It’s our children’s turn | Lifestyle.INQ

OCTOBER 27, 2022

There is a new law in China requiring adult children with parents over the age of 60 to visit them frequently and see to their physical and spiritual well-being. While ambiguous as to what the spiritual needs are all about and unclear about how often the visits should take place, the new law, which went into effect last Monday, may impose fines and/or incarceration for violators.


There has been a negative outcry from various sectors, questioning the merits of the law. The social networks are holding it up to ridicule. Some say it will be difficult to enforce. But the law stands.


I am surprised that in a country like China where respect and reverence for the elderly is almost legendary, this new law, known as the Elderly Rights Law, was deemed necessary. We are told that it seeks “to protect the rights and interests of the elderly” and requires that family members must visit regularly their relatives who are 60 and older.


It is designed to look after them and stem the unwelcome results of China’s fast-moving economic development, which an article says “has challenged its traditional extended family unit and created a spiraling number of ‘empty nest’ homes.”


The very first case involving the daughter of a Chinese grandmother and her husband was taken to court last week. They were ordered to visit her mother once every two months and on at least two national holidays, or pay compensation if they neglect to do so.


Neglect and indifference


I discussed this briefly with a friend in Florida whose children live hundreds of miles away from her—two of them, in fact, in another country. She was aghast at the news and felt sorry for the children affected by such legislation.


“True,” she said, “there are cases where parents see their children only on holidays if at all. There are also many victims of their children’s neglect and indifference. But this would be too heavy a burden to carry for those whose circumstances compel them to stay away.”


She argued that they should not be blamed if their visits are few and far between, and surmised that these children may be even more anguished than their parents.


I remember there was a rest home for the elderly down the street from us when we lived in San Francisco. There was one woman who kept staring out the window waiting for her daughter Bessie, who lived across the bay in Oakland, about a 30-minute drive. She sent a check every month for her mother’s board and lodging in the elegant facility. But Bessie never came. No one knew why.


What saddens me is that it has come to this. Think of our own scenario. The OFW story comes to mind. A miserable job market has forced our men and women to seek better opportunities abroad. The exodus is heartbreaking. Mothers and fathers take jobs far away from home to give their children a better life.


The distances have made close and frequent contact of parents and children difficult, if not impossible. The new technologies have stepped in to lessen the pain. But it is not the same. Families are still fragmented. It is no one’s fault, really. It’s a sign of the times.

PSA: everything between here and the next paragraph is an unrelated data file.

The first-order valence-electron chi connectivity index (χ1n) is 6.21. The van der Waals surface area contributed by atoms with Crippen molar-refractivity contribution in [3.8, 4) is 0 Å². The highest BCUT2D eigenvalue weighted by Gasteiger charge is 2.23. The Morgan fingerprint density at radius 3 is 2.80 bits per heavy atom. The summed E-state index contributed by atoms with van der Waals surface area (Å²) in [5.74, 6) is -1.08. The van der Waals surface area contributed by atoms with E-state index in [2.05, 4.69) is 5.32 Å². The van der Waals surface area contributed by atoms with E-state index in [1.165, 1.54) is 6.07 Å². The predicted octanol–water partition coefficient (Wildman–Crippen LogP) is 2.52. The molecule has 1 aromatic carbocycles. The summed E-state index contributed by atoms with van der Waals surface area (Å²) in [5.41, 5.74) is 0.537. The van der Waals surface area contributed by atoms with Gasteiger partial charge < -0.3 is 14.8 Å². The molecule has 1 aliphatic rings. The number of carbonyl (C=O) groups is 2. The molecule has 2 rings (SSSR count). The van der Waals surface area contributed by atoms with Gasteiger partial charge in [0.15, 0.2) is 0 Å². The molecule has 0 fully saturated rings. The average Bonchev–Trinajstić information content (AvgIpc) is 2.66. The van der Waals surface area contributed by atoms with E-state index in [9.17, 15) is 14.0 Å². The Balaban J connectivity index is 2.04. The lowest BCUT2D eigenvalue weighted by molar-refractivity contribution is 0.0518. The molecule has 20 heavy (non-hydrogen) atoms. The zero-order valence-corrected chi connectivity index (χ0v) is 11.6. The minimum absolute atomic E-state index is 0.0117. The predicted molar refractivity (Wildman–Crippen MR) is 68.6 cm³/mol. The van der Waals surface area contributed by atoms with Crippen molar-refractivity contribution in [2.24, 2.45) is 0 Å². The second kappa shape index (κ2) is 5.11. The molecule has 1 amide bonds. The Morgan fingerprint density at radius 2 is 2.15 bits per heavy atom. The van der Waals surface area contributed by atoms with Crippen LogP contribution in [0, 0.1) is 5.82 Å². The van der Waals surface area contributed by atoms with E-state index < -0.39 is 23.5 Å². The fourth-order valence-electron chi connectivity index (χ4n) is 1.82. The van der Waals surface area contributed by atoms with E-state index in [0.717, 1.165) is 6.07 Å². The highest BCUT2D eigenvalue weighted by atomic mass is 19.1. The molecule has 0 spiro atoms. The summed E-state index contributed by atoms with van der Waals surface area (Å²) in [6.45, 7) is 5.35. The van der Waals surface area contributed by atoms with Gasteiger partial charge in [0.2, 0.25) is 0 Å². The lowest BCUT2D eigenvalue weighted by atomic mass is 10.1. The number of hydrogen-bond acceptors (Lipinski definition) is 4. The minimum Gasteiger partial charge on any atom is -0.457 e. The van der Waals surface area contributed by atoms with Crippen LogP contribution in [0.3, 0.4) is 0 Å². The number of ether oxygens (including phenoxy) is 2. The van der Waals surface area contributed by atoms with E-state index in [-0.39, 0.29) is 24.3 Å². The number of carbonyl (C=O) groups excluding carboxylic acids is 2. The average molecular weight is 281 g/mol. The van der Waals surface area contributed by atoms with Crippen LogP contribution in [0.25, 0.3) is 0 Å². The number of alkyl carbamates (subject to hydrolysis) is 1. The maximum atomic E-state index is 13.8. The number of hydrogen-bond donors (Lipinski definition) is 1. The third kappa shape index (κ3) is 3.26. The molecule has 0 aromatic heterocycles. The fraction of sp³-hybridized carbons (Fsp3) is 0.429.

Irreparable fissures?


Now that our economy is flexing its muscles, does it mean that families will get back together, or will it only make the distances more comfortable, more profitable, and therefore harder to breach? Are the fissures caused by the search for greener pastures irreparable? Should we be worried?


It is unfortunate that, as members of the senior set, we take so many things for granted. Are we unwittingly sending signals that drive our children away?


It is important to keep in mind that our adult children have their own lives. They have families of their own, their own agenda. They need time and space to solve problems on their own, survive changes, and deal with upheavals, triumphs and disappointments.


Why are we dismayed that they don’t ask us for help? Haven’t we taught them well so they can stand on their own?


Of course we want to help. But as sure as we are that we can or that we should, we must keep our distance, hand over mouth if necessary, and quietly, prayerfully watch them as they struggle, maybe even fail, and eventually rise above it all, on their own.



Let’s face it, we are often overbearing. I hope our children realize that we mean well. It is difficult to accept that the reins are no longer in our hands. We are now grandparents and our time for steering the children is long gone. We no longer call the shots. That’s the job our children have taken over. It is their turn.


We must respect their time. I have learned (only recently) to watch quietly, in awe at how efficiently they accomplish their tasks and take on responsibilities. Each time, I am humbled by the realization that I could not have done it any better.


Will it eventually come to pass that we need a law that obliges our children to visit us (or else?)? I pray not.


One of the biggest joys in my life is the unsolicited, unexpected visit from any one of my children or grandchildren. A phone call takes the color of a rainbow. Today a text or a tweet can make my day sparkle and shine.


But, oh, to have one of them close to me, in the flesh, in my arms, asking me how I am. That’s got to be a thousand times happier than a year full of Christmas!